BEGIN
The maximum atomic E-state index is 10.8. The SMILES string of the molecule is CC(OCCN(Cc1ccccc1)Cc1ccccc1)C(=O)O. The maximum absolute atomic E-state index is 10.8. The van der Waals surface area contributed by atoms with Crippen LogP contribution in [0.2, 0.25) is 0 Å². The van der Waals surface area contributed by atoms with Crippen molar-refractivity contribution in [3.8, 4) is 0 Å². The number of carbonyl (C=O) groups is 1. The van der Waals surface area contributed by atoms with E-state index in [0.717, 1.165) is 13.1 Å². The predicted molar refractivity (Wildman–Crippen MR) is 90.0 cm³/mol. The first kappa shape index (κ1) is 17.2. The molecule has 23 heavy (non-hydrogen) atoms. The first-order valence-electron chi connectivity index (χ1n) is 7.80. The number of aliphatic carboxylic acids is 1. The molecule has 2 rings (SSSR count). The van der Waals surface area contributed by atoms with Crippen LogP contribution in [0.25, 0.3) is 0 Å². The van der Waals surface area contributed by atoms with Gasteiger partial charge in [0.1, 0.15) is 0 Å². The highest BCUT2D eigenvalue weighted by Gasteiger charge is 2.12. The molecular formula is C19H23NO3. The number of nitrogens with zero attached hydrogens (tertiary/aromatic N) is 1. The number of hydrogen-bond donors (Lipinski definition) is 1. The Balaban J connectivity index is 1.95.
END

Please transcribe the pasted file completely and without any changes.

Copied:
The maximum atomic E-state index is 10.8. The SMILES string of the molecule is CC(OCCN(Cc1ccccc1)Cc1ccccc1)C(=O)O. The maximum absolute atomic E-state index is 10.8. The van der Waals surface area contributed by atoms with Crippen LogP contribution in [0.2, 0.25) is 0 Å². The van der Waals surface area contributed by atoms with Crippen molar-refractivity contribution in [3.8, 4) is 0 Å². The number of carbonyl (C=O) groups is 1. The van der Waals surface area contributed by atoms with E-state index in [0.717, 1.165) is 13.1 Å². The predicted molar refractivity (Wildman–Crippen MR) is 90.0 cm³/mol. The first kappa shape index (κ1) is 17.2. The molecule has 23 heavy (non-hydrogen) atoms. The first-order valence-electron chi connectivity index (χ1n) is 7.80. The number of aliphatic carboxylic acids is 1. The molecule has 2 rings (SSSR count). The van der Waals surface area contributed by atoms with Crippen LogP contribution in [0.25, 0.3) is 0 Å². The van der Waals surface area contributed by atoms with Gasteiger partial charge in [0.1, 0.15) is 0 Å². The highest BCUT2D eigenvalue weighted by Gasteiger charge is 2.12. The molecular formula is C19H23NO3. The number of nitrogens with zero attached hydrogens (tertiary/aromatic N) is 1. The number of hydrogen-bond donors (Lipinski definition) is 1. The Balaban J connectivity index is 1.95.